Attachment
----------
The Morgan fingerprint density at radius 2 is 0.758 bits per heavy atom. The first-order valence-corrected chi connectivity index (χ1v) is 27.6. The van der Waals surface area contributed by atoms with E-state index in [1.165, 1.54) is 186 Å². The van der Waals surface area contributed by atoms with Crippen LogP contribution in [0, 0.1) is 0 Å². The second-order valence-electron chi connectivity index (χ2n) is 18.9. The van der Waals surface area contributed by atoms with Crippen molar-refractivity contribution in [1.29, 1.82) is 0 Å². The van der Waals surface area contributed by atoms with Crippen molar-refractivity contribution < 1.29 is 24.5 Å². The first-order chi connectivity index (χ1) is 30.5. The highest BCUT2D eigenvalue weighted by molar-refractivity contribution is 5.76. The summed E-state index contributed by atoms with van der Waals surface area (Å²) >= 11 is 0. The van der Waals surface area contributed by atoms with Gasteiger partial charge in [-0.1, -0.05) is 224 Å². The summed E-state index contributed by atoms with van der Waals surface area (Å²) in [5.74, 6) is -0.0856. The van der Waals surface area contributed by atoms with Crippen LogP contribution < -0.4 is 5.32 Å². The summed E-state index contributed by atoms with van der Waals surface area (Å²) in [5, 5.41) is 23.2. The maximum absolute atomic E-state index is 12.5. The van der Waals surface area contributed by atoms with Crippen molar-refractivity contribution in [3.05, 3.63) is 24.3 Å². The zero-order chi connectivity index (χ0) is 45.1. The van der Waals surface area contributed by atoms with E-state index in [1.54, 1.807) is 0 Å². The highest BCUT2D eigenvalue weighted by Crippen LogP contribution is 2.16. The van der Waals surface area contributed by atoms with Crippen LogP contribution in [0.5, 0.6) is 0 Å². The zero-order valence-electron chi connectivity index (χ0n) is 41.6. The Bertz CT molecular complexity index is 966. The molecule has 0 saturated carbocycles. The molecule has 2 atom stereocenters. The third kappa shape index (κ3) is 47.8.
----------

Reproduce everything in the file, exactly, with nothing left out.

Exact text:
The Morgan fingerprint density at radius 2 is 0.758 bits per heavy atom. The first-order valence-corrected chi connectivity index (χ1v) is 27.6. The van der Waals surface area contributed by atoms with E-state index in [1.165, 1.54) is 186 Å². The van der Waals surface area contributed by atoms with Crippen LogP contribution in [0, 0.1) is 0 Å². The second-order valence-electron chi connectivity index (χ2n) is 18.9. The van der Waals surface area contributed by atoms with Crippen molar-refractivity contribution in [1.29, 1.82) is 0 Å². The van der Waals surface area contributed by atoms with Crippen molar-refractivity contribution < 1.29 is 24.5 Å². The first-order chi connectivity index (χ1) is 30.5. The highest BCUT2D eigenvalue weighted by molar-refractivity contribution is 5.76. The summed E-state index contributed by atoms with van der Waals surface area (Å²) >= 11 is 0. The van der Waals surface area contributed by atoms with Gasteiger partial charge in [-0.1, -0.05) is 224 Å². The summed E-state index contributed by atoms with van der Waals surface area (Å²) in [5.74, 6) is -0.0856. The van der Waals surface area contributed by atoms with Crippen LogP contribution < -0.4 is 5.32 Å². The summed E-state index contributed by atoms with van der Waals surface area (Å²) in [5, 5.41) is 23.2. The maximum absolute atomic E-state index is 12.5. The van der Waals surface area contributed by atoms with Crippen molar-refractivity contribution in [3.05, 3.63) is 24.3 Å². The zero-order chi connectivity index (χ0) is 45.1. The van der Waals surface area contributed by atoms with E-state index in [1.54, 1.807) is 0 Å². The highest BCUT2D eigenvalue weighted by Crippen LogP contribution is 2.16. The van der Waals surface area contributed by atoms with Crippen LogP contribution in [0.5, 0.6) is 0 Å². The zero-order valence-electron chi connectivity index (χ0n) is 41.6. The Bertz CT molecular complexity index is 966. The molecule has 0 saturated carbocycles. The molecule has 2 atom stereocenters. The third kappa shape index (κ3) is 47.8.